User avatar
RegGuheert
Posts: 5545
Joined: Mon Mar 19, 2012 4:12 am
Delivery Date: 16 Mar 2012
Leaf Number: 5926
Location: Northern VA

Re: $2.2 billion solar thermal plant known as Ivanpah

Sat Mar 19, 2016 1:11 am

wwhitney wrote:OK, so your bet is looking better, but the situation still isn't clear. We are back to my second post today, except the margin is 20% instead of 6%.
Except for the fact that both you and Pete Danko quote CO2 production from a "typical" natural gas unit. I proposed a "new" natural gas power plant which should be able to operate AT LEAST as efficiently as the ten-year-old unit I quoted. I'll stick with the 36% number I calculated from that data.
Whitney wrote:If Ivanpah makes enough of its electricity in the evening, it may still be a CO2 win over PV + gas peaker.
It sounds like Ivanpah's consumption of natural gas may have gotten worse in 2015, not better. We'll have to wait and see.

And all this ignores the ongoing environmental damage done by Ivanpah, including approximately 2000 bird deaths each year.
RegGuheert
2011 Leaf SL Demo vehicle
2011 miles at purchase. 10K miles on Apr 14, 2013. 20K miles (55.7Ah) on Aug 7, 2014, 30K miles (52.0Ah) on Dec 30, 2015, 40K miles (49.8Ah) on Feb 8, 2017.
Enphase Inverter Measured MTBF: M190, M215, M250, S280

wwhitney
Posts: 663
Joined: Sat Jul 17, 2010 10:10 am
Delivery Date: 01 Apr 2011
Location: Berkeley, CA

Re: $2.2 billion solar thermal plant known as Ivanpah

Sat Mar 19, 2016 8:29 am

OK eia.gov has 2015 information. It breaks out the data by the 3 different towers. E.g. http://www.eia.gov/electricity/data/bro ... UN-US-99.A

In 2015 Ivanpah 1 produced 209,975 MWh with 168,950 mcf of natural gas. Ivanpah 2 produced 219,044 MWh with 186,151 mcf of natural gas. Ivanpah 3 produced 223,356 MWh with 209,713 mcf of natural gas.

In contrast, the Pastoria Energy Facility mentioned earlier produced 4,784,662 MWh in 2015 using 32,156,364 mcf of natural gas.

Totaling over the three towers, Ivanpah produced 652 GWh using 565 gcf of natural gas, or 1.155 Wh/cf of natural gas. In contrast, Pastoria Energy Facility produced 0.149 Wh/cf of natural gas.

In other words, had the natural gas that Ivanpah used in 2015 instead been burnt at Pastoria, it would have produce 13% of the energy that Ivanpah produced.

So the bet is not looking so good for 2015 data. Since Ivanpah is a fairly new technology, it stands to reason there would be a learning curve and the performance would improve over the first few years.

Cheers, Wayne

User avatar
RegGuheert
Posts: 5545
Joined: Mon Mar 19, 2012 4:12 am
Delivery Date: 16 Mar 2012
Leaf Number: 5926
Location: Northern VA

Re: $2.2 billion solar thermal plant known as Ivanpah

Sat Mar 19, 2016 12:03 pm

Thanks for the data. Based on the data you provided from the EIA, it appears that the natural gas consumption does not include the nighttime usage. I say this because the 2014 value does not match the value given by previously:
RegGuheert wrote:
Pete Danko wrote:In 2014, Ivanpah used 867 million cubic feet (mmcf) of natural gas.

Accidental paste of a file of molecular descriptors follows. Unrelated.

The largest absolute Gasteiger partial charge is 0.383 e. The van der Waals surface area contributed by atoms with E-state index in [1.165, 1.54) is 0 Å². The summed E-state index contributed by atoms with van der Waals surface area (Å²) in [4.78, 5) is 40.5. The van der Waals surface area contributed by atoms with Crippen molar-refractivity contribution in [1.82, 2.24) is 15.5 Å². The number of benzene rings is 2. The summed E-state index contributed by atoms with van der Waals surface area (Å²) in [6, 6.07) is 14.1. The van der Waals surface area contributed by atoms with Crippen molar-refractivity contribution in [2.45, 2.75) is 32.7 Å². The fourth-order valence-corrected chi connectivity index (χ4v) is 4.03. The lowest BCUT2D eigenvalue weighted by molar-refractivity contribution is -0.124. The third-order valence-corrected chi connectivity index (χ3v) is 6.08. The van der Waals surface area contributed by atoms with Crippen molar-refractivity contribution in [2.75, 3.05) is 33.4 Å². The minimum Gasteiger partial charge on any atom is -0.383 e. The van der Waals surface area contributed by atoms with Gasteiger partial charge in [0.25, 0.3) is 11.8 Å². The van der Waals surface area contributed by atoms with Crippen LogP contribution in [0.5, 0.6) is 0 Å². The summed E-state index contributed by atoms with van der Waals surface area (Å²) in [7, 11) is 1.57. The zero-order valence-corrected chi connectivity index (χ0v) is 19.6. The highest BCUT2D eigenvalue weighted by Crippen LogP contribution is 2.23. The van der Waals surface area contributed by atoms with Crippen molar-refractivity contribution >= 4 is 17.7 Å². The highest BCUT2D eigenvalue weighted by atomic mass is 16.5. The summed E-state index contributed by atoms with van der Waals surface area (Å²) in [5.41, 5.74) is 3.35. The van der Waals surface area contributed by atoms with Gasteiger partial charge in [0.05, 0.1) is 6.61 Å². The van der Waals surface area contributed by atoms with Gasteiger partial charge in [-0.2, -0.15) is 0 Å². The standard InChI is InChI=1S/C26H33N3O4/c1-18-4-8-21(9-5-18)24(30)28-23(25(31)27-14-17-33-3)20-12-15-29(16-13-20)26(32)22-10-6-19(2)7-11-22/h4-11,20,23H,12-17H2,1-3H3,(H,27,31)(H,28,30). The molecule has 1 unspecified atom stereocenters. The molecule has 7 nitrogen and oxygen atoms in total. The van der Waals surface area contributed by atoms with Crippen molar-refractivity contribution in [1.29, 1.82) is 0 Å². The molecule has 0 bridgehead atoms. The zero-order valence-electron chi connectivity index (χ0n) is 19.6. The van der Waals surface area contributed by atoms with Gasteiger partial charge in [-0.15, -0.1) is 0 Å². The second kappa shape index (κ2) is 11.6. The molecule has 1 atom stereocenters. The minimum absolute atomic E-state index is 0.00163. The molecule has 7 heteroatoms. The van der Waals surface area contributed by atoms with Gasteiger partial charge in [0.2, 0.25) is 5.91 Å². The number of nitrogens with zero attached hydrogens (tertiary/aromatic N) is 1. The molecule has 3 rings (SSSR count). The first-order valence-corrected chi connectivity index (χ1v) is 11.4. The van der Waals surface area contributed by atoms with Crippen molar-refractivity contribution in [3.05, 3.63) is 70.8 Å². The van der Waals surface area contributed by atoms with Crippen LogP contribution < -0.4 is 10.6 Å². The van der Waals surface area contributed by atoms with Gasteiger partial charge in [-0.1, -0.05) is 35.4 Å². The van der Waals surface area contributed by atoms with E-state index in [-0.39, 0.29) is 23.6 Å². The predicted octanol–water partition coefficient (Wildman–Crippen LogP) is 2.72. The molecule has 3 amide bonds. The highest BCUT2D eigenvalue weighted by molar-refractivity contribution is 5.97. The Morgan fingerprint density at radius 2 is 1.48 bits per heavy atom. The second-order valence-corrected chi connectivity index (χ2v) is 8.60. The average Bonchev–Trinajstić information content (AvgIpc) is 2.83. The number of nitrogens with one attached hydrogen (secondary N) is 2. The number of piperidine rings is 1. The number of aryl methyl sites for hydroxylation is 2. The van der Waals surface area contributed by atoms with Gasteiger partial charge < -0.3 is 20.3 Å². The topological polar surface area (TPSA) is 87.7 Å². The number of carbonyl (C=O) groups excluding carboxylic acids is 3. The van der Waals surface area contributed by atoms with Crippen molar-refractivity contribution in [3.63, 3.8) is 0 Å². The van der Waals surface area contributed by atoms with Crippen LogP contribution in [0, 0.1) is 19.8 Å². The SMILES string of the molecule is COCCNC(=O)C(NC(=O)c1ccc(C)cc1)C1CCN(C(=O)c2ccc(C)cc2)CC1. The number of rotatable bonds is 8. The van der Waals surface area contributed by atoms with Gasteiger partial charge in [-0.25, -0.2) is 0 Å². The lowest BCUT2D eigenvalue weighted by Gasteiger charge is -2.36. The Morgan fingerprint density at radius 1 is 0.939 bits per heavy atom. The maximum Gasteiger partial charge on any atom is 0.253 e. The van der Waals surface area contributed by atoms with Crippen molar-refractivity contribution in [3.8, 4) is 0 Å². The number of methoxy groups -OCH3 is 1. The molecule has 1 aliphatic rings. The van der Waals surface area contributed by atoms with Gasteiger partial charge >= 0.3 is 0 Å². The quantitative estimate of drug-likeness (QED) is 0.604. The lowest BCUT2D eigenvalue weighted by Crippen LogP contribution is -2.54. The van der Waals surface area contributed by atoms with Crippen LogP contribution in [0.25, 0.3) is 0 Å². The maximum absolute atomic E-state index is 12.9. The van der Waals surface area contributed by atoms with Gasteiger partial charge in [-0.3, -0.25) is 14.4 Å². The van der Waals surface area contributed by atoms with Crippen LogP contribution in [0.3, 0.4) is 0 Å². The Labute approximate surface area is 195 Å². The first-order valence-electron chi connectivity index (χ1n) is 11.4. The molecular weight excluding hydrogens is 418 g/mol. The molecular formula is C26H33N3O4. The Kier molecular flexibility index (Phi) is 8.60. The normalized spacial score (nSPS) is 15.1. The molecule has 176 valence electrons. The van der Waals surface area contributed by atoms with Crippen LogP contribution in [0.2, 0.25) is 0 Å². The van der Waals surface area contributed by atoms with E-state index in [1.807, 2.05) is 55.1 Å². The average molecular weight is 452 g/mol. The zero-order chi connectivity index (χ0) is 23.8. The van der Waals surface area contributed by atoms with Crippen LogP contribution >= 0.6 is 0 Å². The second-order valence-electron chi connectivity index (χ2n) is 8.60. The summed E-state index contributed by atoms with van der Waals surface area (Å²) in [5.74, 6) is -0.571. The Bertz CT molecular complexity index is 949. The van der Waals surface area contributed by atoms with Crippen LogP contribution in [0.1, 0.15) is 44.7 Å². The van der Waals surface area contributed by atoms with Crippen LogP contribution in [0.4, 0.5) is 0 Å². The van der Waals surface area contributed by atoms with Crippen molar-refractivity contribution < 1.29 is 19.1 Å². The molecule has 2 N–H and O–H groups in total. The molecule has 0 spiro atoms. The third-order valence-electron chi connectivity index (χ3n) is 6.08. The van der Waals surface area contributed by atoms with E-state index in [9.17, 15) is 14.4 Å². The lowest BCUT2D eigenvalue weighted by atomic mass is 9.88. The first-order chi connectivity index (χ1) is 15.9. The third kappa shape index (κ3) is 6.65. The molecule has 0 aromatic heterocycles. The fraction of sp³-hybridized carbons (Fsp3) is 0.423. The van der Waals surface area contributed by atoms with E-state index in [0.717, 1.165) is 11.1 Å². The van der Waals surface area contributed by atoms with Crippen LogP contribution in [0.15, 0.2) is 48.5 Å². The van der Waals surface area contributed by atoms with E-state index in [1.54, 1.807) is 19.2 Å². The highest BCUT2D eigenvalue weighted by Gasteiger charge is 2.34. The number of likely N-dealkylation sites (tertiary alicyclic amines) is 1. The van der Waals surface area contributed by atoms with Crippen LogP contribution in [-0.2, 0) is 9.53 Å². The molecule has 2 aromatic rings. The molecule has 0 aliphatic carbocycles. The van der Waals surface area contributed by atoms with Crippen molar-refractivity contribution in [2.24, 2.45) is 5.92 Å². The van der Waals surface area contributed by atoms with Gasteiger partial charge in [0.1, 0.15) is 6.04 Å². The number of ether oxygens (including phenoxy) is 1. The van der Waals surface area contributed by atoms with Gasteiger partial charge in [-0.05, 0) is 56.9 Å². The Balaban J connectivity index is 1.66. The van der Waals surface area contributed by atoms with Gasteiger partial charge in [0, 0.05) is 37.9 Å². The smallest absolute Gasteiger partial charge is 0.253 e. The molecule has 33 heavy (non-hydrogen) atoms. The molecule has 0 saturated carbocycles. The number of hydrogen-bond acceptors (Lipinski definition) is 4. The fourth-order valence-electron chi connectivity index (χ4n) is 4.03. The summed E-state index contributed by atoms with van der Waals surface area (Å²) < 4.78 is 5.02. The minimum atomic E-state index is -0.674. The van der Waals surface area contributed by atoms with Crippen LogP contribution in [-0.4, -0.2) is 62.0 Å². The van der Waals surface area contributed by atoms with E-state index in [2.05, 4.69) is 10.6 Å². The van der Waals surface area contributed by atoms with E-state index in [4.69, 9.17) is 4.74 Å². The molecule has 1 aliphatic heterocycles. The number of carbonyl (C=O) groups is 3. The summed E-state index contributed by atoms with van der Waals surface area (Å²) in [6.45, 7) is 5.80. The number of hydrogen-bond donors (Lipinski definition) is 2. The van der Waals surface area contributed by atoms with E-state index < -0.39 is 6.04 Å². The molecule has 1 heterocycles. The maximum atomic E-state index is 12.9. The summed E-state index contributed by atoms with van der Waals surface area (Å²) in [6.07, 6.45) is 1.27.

I calculate 778 mmcf for all three plants for 2014 based on the EIA data.

In any case, it does appear that the natural gas used for production is came down in 2015 versus 2014. That's an improvement.
wwhitney wrote:In other words, had the natural gas that Ivanpah used in 2015 instead been burnt at Pastoria, it would have produce 13% of the energy that Ivanpah produced.

So the bet is not looking so good for 2015 data.
Huh? Ivanpah has no storage. Here's a link to current renewable production in CA (18 Mar 2016):

Image

Note the yellow curve at the very top is all of solar thermal in CA. Ivanpah likely represents 1/3 to 1/2 of that production. As you can see, since Ivanpah has NO storage capability, the timing of the production curve is quite indistinguishable from PV.

In other words, building the equivalent production of Ivanpah with PV on rooftops with NO burning of natural gas would, in fact, outshine Ivanpah in the following important ways:

- Cost would be cut in half.
- Land use impact would be ZERO.
- Reduced load on the CA power grid rather than increased load.
- Benefit would be to the ratepayers (who got the solar) rather than being an increase to all the ratepayers.
- No fried birds or encroachment on desert tortoises.
- Lower risk.
RegGuheert
2011 Leaf SL Demo vehicle
2011 miles at purchase. 10K miles on Apr 14, 2013. 20K miles (55.7Ah) on Aug 7, 2014, 30K miles (52.0Ah) on Dec 30, 2015, 40K miles (49.8Ah) on Feb 8, 2017.
Enphase Inverter Measured MTBF: M190, M215, M250, S280

wwhitney
Posts: 663
Joined: Sat Jul 17, 2010 10:10 am
Delivery Date: 01 Apr 2011
Location: Berkeley, CA

Re: $2.2 billion solar thermal plant known as Ivanpah

Sat Mar 19, 2016 12:46 pm

RegGuheert wrote:Huh? Ivanpah has no storage.

No, but it does have some time shifting. Ivanpah reportedly produces energy later into the evening than PV, which would mean that it could be helping with the second spike of the duck curve. For example, that DailyRenewablesWatch.pdf you linked to says that Solar Thermal produced peak power at 3:36 p.m., while Solar (PV presumably) produced peak power at 11:17 a.m.